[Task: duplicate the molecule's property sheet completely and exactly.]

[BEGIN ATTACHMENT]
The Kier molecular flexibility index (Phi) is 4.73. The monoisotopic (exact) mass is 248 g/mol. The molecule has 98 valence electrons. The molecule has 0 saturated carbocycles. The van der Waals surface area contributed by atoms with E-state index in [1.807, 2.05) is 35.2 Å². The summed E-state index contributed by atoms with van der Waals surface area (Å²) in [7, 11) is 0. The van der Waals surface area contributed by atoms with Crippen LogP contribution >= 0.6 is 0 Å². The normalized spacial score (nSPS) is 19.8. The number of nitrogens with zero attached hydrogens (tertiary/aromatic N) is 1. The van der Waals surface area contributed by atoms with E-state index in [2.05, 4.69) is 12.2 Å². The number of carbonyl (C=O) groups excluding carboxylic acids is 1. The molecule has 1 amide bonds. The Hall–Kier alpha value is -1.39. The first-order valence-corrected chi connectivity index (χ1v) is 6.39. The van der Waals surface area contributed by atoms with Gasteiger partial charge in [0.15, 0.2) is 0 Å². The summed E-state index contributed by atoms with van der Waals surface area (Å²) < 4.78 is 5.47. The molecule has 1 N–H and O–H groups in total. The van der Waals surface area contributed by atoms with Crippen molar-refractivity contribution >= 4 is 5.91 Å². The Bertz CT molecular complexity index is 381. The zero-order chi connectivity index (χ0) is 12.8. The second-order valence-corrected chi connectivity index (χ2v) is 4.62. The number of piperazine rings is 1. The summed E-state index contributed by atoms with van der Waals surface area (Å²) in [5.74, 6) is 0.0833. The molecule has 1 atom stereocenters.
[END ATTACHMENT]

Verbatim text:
The Kier molecular flexibility index (Phi) is 4.73. The monoisotopic (exact) mass is 248 g/mol. The molecule has 98 valence electrons. The molecule has 0 saturated carbocycles. The van der Waals surface area contributed by atoms with E-state index in [1.807, 2.05) is 35.2 Å². The summed E-state index contributed by atoms with van der Waals surface area (Å²) in [7, 11) is 0. The van der Waals surface area contributed by atoms with Crippen LogP contribution >= 0.6 is 0 Å². The normalized spacial score (nSPS) is 19.8. The number of nitrogens with zero attached hydrogens (tertiary/aromatic N) is 1. The van der Waals surface area contributed by atoms with E-state index in [2.05, 4.69) is 12.2 Å². The number of carbonyl (C=O) groups excluding carboxylic acids is 1. The molecule has 1 amide bonds. The Hall–Kier alpha value is -1.39. The first-order valence-corrected chi connectivity index (χ1v) is 6.39. The van der Waals surface area contributed by atoms with Gasteiger partial charge in [0.15, 0.2) is 0 Å². The summed E-state index contributed by atoms with van der Waals surface area (Å²) < 4.78 is 5.47. The molecule has 1 N–H and O–H groups in total. The van der Waals surface area contributed by atoms with Crippen molar-refractivity contribution >= 4 is 5.91 Å². The Bertz CT molecular complexity index is 381. The zero-order chi connectivity index (χ0) is 12.8. The second-order valence-corrected chi connectivity index (χ2v) is 4.62. The number of piperazine rings is 1. The summed E-state index contributed by atoms with van der Waals surface area (Å²) in [5.74, 6) is 0.0833. The molecule has 1 atom stereocenters.